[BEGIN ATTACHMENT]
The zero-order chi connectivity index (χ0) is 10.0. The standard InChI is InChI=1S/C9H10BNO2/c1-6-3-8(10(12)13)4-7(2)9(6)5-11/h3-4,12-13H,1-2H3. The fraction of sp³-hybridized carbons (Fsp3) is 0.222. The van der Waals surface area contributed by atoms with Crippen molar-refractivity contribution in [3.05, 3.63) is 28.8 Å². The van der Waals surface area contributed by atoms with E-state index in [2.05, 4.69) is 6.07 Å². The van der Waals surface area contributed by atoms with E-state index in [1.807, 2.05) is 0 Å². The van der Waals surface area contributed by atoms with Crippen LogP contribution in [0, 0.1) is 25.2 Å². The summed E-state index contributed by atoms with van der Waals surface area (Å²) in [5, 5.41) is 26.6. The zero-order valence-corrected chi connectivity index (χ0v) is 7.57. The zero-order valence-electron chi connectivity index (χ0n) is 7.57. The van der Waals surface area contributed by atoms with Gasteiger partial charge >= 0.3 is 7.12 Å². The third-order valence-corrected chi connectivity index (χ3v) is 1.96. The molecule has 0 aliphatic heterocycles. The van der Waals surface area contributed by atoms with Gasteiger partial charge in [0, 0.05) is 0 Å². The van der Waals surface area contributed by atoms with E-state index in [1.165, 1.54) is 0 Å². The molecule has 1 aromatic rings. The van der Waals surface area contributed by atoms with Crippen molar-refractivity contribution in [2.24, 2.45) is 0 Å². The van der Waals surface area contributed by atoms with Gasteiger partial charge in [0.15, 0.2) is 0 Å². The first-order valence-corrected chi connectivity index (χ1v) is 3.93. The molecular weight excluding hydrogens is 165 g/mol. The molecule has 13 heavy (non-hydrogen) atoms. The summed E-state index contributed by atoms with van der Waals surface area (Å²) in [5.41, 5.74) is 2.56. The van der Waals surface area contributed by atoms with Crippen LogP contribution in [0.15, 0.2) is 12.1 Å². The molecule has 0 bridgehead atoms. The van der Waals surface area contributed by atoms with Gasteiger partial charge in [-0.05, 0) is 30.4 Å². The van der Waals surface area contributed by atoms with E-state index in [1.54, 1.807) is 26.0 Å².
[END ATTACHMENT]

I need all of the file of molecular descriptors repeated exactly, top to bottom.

The zero-order chi connectivity index (χ0) is 10.0. The standard InChI is InChI=1S/C9H10BNO2/c1-6-3-8(10(12)13)4-7(2)9(6)5-11/h3-4,12-13H,1-2H3. The fraction of sp³-hybridized carbons (Fsp3) is 0.222. The van der Waals surface area contributed by atoms with Crippen molar-refractivity contribution in [3.05, 3.63) is 28.8 Å². The van der Waals surface area contributed by atoms with E-state index in [2.05, 4.69) is 6.07 Å². The van der Waals surface area contributed by atoms with E-state index in [1.807, 2.05) is 0 Å². The van der Waals surface area contributed by atoms with Crippen LogP contribution in [0, 0.1) is 25.2 Å². The summed E-state index contributed by atoms with van der Waals surface area (Å²) in [5, 5.41) is 26.6. The zero-order valence-corrected chi connectivity index (χ0v) is 7.57. The zero-order valence-electron chi connectivity index (χ0n) is 7.57. The van der Waals surface area contributed by atoms with Gasteiger partial charge >= 0.3 is 7.12 Å². The third-order valence-corrected chi connectivity index (χ3v) is 1.96. The molecule has 0 aliphatic heterocycles. The van der Waals surface area contributed by atoms with Gasteiger partial charge in [0, 0.05) is 0 Å². The van der Waals surface area contributed by atoms with E-state index in [1.165, 1.54) is 0 Å². The molecule has 1 aromatic rings. The van der Waals surface area contributed by atoms with Crippen molar-refractivity contribution in [2.24, 2.45) is 0 Å². The van der Waals surface area contributed by atoms with Gasteiger partial charge in [0.15, 0.2) is 0 Å². The first-order valence-corrected chi connectivity index (χ1v) is 3.93. The molecular weight excluding hydrogens is 165 g/mol. The molecule has 13 heavy (non-hydrogen) atoms. The summed E-state index contributed by atoms with van der Waals surface area (Å²) in [5.41, 5.74) is 2.56. The van der Waals surface area contributed by atoms with Crippen LogP contribution in [0.15, 0.2) is 12.1 Å². The molecule has 0 bridgehead atoms. The van der Waals surface area contributed by atoms with Gasteiger partial charge in [-0.05, 0) is 30.4 Å². The van der Waals surface area contributed by atoms with E-state index in [1.54, 1.807) is 26.0 Å².